Pakistan’s government had passed a new set of regulations for the internet, last October, which intends to widen the control of censorship and authorize widespread surveillance of content published online. These rules will define how popular social media platforms will operate in Pakistan, in compliance with Pakistani law. However, the tech giants expressed their concerns with the matter, as they will face difficulty while operating in this manner in the country.

The regulations were titled “Removal and Blocking of Unlawful Online Content (Procedure, Oversight, and Safeguards) Rule 2020,” which have been created on the basis of the Prevention of Electronic Crimes Act 2016 (Peca).

The passed regulations were opposed by the Asian lobby group, The Asia Internet Coalition (AIC). They in return wrote a letter to Prime Minister Imran Khan, stressing the fact that the new law is targeting the internet companies and would create hindrance in their operation. AIC further mentioned that they do not condone these new regulations and will be requiring critical changes to the new rules.

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In addition to it, our PM had agreed to initiate a “broad-based” consultation on content regulation after receiving a strict negative opinion from the stakeholders over the acceptance of the Citizen Protection (Against Online Harm) Rules 2020. However, the AIC managing director Jeff Paine regretted in a statement saying, “the consultation that was announced in February never occurred.”

The AIC consisted of Airbnb, Amazon, Apple, Expedia, Facebook, Google, LinkedIn, LINE, Rakuten, Twitter, Yahoo!, and SAP as the members of the group. They believe that this new law would create difficulties for them to continue their operations in the country and will also deter any foreign investment.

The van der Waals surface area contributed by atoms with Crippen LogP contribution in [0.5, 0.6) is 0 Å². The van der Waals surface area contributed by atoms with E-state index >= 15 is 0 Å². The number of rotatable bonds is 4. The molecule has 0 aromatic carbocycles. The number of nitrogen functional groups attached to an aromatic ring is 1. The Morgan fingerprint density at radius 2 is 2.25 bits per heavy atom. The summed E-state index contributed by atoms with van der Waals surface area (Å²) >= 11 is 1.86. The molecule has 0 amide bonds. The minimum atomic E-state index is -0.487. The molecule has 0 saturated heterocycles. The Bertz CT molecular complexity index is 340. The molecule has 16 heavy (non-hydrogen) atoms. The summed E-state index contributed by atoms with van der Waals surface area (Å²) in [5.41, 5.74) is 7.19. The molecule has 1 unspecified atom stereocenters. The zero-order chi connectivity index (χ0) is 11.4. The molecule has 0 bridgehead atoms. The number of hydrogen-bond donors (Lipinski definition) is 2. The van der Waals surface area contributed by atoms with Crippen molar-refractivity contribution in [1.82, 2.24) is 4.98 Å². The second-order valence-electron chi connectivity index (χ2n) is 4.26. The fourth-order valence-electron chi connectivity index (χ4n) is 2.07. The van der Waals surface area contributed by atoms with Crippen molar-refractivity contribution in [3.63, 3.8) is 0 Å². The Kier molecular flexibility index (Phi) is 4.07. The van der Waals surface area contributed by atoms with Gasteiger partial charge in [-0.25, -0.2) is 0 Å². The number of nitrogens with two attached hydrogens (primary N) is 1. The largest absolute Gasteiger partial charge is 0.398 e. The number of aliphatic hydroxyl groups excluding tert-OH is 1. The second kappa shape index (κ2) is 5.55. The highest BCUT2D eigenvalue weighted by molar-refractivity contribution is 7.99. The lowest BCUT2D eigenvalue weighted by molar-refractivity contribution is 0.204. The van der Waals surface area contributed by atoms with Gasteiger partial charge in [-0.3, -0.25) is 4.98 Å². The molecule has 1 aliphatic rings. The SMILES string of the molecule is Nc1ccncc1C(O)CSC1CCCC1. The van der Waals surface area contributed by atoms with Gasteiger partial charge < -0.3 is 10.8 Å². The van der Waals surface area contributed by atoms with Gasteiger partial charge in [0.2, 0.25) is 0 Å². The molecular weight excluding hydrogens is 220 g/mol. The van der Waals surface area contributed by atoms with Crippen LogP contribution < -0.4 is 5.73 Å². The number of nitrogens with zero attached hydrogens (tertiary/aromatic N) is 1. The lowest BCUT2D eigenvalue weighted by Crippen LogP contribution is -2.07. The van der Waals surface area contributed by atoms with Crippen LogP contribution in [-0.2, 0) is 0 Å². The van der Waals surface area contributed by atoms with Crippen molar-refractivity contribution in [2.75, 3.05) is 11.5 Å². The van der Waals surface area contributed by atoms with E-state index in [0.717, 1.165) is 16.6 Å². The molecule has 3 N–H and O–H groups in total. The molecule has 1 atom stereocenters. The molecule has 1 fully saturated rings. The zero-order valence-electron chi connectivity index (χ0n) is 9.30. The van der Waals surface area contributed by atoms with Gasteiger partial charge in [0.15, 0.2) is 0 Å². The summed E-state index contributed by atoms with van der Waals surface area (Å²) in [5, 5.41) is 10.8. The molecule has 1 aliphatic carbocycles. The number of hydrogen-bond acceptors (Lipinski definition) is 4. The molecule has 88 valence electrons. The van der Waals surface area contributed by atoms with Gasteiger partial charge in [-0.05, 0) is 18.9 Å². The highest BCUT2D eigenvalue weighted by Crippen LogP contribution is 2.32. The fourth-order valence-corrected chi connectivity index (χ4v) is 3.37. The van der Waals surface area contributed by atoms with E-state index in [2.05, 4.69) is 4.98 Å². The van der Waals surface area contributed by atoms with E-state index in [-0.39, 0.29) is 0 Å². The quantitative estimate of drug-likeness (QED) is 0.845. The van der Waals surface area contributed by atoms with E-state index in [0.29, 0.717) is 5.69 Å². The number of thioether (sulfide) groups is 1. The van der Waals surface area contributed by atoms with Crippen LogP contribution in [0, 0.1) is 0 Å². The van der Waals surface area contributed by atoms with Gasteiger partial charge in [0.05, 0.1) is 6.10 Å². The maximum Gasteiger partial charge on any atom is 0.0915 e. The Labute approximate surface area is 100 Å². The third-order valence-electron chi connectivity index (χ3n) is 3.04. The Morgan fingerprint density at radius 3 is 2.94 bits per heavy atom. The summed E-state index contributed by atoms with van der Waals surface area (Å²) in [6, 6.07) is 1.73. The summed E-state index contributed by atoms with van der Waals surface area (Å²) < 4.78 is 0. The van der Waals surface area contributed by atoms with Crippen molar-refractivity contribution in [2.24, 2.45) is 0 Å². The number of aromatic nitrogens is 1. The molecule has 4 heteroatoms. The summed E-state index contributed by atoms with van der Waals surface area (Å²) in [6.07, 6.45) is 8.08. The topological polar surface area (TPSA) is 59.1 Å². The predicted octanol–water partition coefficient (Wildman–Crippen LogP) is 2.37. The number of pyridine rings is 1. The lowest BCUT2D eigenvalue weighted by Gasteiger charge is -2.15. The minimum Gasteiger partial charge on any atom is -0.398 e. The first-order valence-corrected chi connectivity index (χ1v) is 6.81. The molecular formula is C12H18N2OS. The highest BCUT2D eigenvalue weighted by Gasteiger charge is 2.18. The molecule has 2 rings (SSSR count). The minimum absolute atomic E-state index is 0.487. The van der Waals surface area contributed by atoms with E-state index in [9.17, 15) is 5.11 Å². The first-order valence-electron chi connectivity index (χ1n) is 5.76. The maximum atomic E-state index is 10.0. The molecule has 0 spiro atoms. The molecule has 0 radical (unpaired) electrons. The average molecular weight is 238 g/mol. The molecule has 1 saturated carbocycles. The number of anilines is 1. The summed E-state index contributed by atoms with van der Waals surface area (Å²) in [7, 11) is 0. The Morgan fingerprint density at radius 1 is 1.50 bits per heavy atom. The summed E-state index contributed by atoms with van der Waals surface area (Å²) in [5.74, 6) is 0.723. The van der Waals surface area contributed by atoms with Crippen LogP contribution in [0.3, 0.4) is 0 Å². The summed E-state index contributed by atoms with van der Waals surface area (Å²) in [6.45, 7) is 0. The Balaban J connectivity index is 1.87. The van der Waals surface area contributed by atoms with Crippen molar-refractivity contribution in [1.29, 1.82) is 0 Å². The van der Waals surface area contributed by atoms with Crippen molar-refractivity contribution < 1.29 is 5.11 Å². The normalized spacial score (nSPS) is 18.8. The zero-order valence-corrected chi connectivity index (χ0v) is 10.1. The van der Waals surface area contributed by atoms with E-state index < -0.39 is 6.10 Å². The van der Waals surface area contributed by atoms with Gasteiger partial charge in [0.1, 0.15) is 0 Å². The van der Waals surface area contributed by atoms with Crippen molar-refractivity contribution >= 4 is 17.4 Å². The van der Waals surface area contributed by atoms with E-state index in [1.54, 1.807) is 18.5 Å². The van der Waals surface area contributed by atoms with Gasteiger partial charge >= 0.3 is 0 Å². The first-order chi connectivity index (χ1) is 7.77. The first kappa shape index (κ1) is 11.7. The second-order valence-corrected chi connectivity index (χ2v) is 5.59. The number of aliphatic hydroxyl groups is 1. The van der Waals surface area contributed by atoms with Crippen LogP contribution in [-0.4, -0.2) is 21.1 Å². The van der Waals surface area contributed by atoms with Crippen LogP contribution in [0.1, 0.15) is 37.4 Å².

The AIC has again written a letter addressing the problem, but this time they contacted the Pakistani attorney general Khalid Jawed Khan. The letter consisted of a friendly reminder to frame a new content-blocking regime. Regarding this matter, the AIC has suggested some amendments. They are as follows:

  • Eliminate specific deadlines for the removal on account of lack of nuanced consideration of content and technical considerations.
  • The administration should only analyze systemic failure caused by the AIC members.
  • The requirement of establishing offices of the internet companies in Pakistan is not possible. 
  • Data localized cannot be retained without being encrypted.

Pakistan’s government has managed to ban or restrict a lot of content over the years that contradicted our country’s values. However, the government is yet to determined how will it proceed further with this notion.

Source: Pro Pakistani


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